Rationalising the catastrophizing part of your brain is probably one of the biggest challenges in mental health, but it’s actually really crucial in protecting yourself from becoming reluctant to write any more press releases based on the fact that one was edited.

Coping With a ‘Yes’:

This is probably the side that some people might not have thought about covering in this post but having had the only two press releases I’ve ever written, published; I’ve personally come to experience a difficulty in coping when this has happened.

For me, it’s mainly been about coping with the positive feedback from others. People saying “congratulations” and “well done!” I’m definitely someone who doesn’t take praise easily because my mind seems to automatically come up with an unlimited number of counterarguments to absolutely anything nice people have to say. I think that I can only really absorb and accept such lovely comments when I can see those things for myself – when I can see that I have written a good blog post or that I was well composed and efficient in a presentation or an interview. For me, recognising achievements and successes for myself has a bigger impact on me than being told I’ve been successful and have achieved something from others (as much as I greatly appreciate their words too!).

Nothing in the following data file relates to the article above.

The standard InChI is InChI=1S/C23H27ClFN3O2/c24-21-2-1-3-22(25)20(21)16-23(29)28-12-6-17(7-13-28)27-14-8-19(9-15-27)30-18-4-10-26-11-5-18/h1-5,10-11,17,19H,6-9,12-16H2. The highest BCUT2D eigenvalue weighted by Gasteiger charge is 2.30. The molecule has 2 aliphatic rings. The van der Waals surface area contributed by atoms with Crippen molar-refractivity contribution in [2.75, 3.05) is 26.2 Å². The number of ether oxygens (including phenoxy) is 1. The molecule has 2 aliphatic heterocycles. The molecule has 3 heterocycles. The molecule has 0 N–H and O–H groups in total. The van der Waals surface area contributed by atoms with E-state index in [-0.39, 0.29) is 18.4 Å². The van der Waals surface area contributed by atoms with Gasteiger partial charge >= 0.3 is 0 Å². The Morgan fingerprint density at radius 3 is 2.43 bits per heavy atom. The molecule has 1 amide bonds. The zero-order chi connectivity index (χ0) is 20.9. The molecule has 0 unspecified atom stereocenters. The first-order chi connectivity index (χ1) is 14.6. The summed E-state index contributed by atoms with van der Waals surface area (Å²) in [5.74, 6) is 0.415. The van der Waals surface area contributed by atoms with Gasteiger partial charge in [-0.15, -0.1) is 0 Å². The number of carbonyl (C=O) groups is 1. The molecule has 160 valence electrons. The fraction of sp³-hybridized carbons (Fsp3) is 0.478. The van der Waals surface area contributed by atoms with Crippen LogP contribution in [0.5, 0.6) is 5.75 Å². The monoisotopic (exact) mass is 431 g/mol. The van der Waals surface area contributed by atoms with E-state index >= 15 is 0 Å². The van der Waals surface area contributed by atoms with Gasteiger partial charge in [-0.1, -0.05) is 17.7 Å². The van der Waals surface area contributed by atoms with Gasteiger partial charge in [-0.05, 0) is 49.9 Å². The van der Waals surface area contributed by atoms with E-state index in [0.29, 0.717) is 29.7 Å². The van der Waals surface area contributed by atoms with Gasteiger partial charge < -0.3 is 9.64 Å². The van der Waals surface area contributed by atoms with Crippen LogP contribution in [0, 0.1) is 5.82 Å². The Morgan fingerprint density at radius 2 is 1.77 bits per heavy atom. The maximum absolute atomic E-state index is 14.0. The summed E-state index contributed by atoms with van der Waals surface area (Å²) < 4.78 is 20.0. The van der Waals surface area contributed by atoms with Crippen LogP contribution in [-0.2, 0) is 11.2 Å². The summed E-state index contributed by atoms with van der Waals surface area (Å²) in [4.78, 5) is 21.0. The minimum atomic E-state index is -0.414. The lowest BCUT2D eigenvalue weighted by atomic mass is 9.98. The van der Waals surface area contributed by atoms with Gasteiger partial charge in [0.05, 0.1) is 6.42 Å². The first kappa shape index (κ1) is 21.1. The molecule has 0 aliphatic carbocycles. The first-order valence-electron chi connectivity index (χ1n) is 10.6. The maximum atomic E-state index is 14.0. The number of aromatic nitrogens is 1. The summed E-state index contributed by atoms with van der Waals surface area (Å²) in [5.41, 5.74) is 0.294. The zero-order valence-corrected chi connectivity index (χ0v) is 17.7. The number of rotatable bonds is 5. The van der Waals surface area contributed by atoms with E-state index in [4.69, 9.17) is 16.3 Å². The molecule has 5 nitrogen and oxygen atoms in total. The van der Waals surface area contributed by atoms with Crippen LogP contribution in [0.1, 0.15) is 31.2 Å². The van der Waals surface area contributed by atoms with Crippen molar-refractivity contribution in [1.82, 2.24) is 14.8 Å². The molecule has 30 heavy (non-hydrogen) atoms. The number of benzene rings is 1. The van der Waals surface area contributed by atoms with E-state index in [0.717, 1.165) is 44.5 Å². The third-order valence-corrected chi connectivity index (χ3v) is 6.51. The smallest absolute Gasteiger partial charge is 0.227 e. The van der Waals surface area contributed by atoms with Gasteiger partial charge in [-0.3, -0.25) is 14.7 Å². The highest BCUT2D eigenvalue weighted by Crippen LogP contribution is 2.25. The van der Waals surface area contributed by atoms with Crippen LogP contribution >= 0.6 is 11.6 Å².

So, I guess, that a key method to coping with praise and positive feedback is to look inside yourself and find a way to really accept and recognise the comments rather than trying to pick holes and find contradictions with them. It’s also equally important that if you are to take that kindness on board, you should always remain grounded by remembering how it all began. Where you started and what your priorities are.


In staying grounded, you may find a ton of overwhelming gratitude for all of the people and all of the things which have helped you get to where you are now…

Seeing my face in print and my press releases be printed, my gratitude isn’t only for the Journalists and all those involved in the process of the publishing of the release. It’s also been about all the readers of I’m NOT Disordered because without my blog’s popularity, I wouldn’t have built the confidence and understanding to do something like write a press release and feature on the various media platforms.

I’m very ‘big’ on saying thank you to the people who have made a difference in your life, so from the bottom of my heart, thank you all.